Omar Shakir: “After two-and-a-half years, the Israeli government will today expel me over my human rights advocacy. This has never been about BDS; it’s always been about the Israeli government’s efforts to muzzle Human Rights Watch. But it’s had exactly the opposite effect. The world has seen through this for what it is. It’s an attack on the human rights movement.”
Bolivia’s self-appointed leader Jeanine Áñez has signed legislation paving the way for a new round of presidential elections that would bar President Evo Morales from running, after Morales was ousted in what he describes as a military coup. Áñez’s new interior minister has threatened Morales with life imprisonment if he returns to Bolivia. Morales is currently in exile in Mexico. Since Morales’s ouster, the Bolivian military has carried out at least two massacres of his supporters.
In Chile, photojournalist Albertina Martínez Burgos was found stabbed and beaten to death Thursday at her home in the capital Santiago. The 38-year-old journalist was documenting repression against anti-government protesters at the time of her death, particularly violence against women. It’s reported that her recent photographs of the ongoing massive demonstrations against Chilean President Sebastián Piñera have also been stolen.
Leaders of the coal industry knew as early as the mid-1960s that burning fossil fuels causes climate change. That’s according to a recently discovered 1966 copy of the magazine Mining Congress Journal, in which the head of a now-defunct mining research company wrote that the combustion of fossil fuels was increasing carbon dioxide in the atmosphere, causing global temperature increases. He continued, writing, “Such changes in temperature will cause melting of the polar icecaps, which, in turn, would result in the inundation of many coastal cities, including New York and London.” The recently discovered article now provides evidence that both the coal and oil industries have known about catastrophic climate change for decades yet worked to cover up the evidence in order to continue burning fossil fuels.
In New Haven, Connecticut, over 40 people were arrested at a massive protest during the annual Harvard-Yale football game. Hundreds of students, faculty and alumni from both schools rushed the field during halftime to demand the two universities divest their billion-dollar endowments from fossil fuels and companies profiting off Puerto Rico’s debt crisis.
London has stripped Uber of its license to operate in the city, dealing a major blow to the Wall Street-backed ride-hailing app. London is one of Uber’s biggest markets. The city’s transportation regulator refused to renew Uber’s license, citing a “pattern of failures” that “placed passenger safety and security at risk.” Uber can continue operating in London while the company appeals.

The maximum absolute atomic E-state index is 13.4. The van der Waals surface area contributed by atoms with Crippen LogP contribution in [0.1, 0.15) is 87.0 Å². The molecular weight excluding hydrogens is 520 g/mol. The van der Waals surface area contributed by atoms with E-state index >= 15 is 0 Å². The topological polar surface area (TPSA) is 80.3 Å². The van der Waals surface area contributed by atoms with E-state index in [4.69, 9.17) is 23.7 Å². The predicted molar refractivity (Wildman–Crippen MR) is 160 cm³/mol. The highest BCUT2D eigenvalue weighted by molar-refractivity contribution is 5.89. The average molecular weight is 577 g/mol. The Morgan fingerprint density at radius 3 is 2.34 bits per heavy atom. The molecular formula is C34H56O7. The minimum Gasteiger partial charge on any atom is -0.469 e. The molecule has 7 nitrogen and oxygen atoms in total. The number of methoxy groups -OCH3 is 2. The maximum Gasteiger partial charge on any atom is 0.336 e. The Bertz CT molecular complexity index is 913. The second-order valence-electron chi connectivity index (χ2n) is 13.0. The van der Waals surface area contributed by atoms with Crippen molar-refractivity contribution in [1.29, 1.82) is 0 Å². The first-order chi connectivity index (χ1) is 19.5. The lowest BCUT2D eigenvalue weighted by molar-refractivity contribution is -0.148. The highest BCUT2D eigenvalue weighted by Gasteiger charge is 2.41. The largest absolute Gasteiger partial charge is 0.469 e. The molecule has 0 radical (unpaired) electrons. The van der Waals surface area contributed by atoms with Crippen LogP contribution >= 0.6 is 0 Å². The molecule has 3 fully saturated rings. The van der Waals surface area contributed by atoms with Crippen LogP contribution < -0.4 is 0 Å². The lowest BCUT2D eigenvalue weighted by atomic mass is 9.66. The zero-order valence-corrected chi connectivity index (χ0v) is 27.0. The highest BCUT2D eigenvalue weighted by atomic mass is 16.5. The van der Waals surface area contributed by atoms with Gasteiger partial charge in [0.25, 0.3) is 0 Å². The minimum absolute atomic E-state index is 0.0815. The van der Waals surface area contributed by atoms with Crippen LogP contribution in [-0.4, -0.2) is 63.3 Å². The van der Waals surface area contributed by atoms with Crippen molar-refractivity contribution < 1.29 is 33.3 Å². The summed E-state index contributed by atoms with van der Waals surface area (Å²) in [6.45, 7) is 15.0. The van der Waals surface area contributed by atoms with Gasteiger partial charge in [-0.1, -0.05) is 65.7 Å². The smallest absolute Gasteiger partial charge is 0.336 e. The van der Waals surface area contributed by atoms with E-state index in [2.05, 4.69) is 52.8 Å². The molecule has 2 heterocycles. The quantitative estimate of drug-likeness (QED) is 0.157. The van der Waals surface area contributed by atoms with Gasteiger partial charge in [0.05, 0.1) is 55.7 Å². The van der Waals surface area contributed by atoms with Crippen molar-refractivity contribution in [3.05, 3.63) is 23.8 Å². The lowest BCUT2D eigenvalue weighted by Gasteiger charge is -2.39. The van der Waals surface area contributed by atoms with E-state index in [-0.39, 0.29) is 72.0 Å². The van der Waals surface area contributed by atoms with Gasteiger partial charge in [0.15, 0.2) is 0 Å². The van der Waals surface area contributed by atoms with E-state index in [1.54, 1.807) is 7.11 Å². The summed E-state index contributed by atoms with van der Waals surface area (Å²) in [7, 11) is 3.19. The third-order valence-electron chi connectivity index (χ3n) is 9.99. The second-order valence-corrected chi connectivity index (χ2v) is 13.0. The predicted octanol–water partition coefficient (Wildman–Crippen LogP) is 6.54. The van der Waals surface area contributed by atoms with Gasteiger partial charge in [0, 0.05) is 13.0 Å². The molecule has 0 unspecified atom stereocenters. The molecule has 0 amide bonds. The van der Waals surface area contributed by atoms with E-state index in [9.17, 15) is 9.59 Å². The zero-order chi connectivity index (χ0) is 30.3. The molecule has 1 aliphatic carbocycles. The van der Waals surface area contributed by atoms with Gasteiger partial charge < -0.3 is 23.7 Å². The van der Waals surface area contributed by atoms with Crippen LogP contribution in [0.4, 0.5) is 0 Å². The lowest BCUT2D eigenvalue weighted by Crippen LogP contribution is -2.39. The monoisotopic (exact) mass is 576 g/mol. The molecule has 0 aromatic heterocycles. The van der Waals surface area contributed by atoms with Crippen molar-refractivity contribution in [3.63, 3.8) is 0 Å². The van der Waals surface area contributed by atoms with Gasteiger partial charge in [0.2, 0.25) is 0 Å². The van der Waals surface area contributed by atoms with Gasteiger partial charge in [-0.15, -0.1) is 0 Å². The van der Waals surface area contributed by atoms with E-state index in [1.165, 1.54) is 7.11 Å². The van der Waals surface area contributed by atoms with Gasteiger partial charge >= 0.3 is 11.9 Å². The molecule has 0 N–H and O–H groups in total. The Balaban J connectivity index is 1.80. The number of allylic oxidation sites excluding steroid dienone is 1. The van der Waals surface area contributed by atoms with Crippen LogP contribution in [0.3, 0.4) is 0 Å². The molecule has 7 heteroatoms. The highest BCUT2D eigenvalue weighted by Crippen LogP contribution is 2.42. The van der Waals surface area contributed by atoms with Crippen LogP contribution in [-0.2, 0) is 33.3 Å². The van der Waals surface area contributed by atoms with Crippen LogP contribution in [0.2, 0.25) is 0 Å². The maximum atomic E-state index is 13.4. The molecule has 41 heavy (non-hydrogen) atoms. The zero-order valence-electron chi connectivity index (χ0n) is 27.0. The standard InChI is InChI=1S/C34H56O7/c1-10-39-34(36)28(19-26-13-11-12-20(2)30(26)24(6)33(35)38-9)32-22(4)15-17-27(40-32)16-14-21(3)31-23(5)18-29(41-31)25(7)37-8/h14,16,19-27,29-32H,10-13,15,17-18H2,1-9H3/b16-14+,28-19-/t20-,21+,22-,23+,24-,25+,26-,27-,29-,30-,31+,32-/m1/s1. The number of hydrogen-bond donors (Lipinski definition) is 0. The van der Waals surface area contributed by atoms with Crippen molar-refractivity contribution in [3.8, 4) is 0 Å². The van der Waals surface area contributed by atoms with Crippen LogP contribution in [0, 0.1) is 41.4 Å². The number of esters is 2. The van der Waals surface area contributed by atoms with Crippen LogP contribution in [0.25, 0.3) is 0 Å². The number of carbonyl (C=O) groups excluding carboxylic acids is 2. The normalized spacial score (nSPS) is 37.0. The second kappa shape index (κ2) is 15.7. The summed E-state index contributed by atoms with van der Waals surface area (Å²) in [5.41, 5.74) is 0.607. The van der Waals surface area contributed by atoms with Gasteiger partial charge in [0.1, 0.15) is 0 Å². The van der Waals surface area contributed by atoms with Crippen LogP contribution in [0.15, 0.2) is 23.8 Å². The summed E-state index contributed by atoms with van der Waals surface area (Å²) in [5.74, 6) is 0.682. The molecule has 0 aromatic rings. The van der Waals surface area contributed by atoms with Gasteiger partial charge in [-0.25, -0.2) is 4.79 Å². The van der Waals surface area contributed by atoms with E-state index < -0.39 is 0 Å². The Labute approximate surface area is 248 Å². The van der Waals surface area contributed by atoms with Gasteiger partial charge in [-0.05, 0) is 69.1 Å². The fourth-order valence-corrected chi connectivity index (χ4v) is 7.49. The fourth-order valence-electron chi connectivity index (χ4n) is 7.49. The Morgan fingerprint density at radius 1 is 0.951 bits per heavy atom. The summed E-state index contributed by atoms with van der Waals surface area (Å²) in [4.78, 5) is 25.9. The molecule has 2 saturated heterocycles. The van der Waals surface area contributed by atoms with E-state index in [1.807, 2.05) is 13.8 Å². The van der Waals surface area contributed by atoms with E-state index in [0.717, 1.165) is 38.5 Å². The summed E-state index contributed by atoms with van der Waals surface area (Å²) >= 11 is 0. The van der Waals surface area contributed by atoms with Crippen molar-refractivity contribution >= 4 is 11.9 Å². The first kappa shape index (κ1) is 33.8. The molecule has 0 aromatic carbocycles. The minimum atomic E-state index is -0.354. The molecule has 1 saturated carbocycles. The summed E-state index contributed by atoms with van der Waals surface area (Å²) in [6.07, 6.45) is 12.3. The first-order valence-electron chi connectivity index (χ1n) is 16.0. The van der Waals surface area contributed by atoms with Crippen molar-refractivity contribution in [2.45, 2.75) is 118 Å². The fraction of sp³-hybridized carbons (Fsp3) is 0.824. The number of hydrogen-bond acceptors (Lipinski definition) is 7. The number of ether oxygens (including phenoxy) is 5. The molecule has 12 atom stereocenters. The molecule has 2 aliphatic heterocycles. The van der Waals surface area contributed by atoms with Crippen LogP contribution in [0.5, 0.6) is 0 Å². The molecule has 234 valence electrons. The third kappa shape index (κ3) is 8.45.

Dozens of doctors have written an open letter to the British home secretary warning WikiLeaks founder Julian Assange’s health is so bad that he could die inside London’s high-security Belmarsh prison. The more than 60 doctors are calling on the British government to move Assange to a hospital. Assange is currently jailed on charges related to his decision to skip bail and take refuge inside the Ecuadorian Embassy to avoid extradition to Sweden amid a sexual assault investigation that has just been dropped for the third time. Assange now faces possible extradition to the United States, where he faces up to 175 years in prison for his role in publishing U.S. classified documents exposing U.S. war crimes in Iraq and Afghanistan. Click here to see our recent interview with Nils Melzer, the U.N. special rapporteur on torture, about Assange’s health.
In New York City, at least 58 people were arrested Friday night protesting New York Governor Andrew Cuomo’s plan to add 500 police officers to patrol the subway stations to crack down on fare evasion. The march comes after a series of arrests in subway stations, including of a woman selling churros. This is Chelsea, one of the protesters.
Chelsea: “Our priorities are out of whack, that we literally invest more into criminalizing poverty than actually fixing poverty. Like, we would rather spend more time making poverty a crime than actually fixing poverty as an issue for people. Like, that literally makes no sense. You know, with $250 million, you could have literally put that into a fund to help people get Metro cards so they could be paying the fare back into — like, I just — see, that’s convoluted. This whole city is convoluted. The mayor, convoluted. All the police, convoluted. Like, everything that they stand for is convoluted.”
The city’s plan to hire 500 police officers will cost $250 million over the next four years — that’s more than the MTA expects to save from reduced fare evasion over that same time period. Activists denounced police brutality during the march, saying police tackled people and smashed them into cars.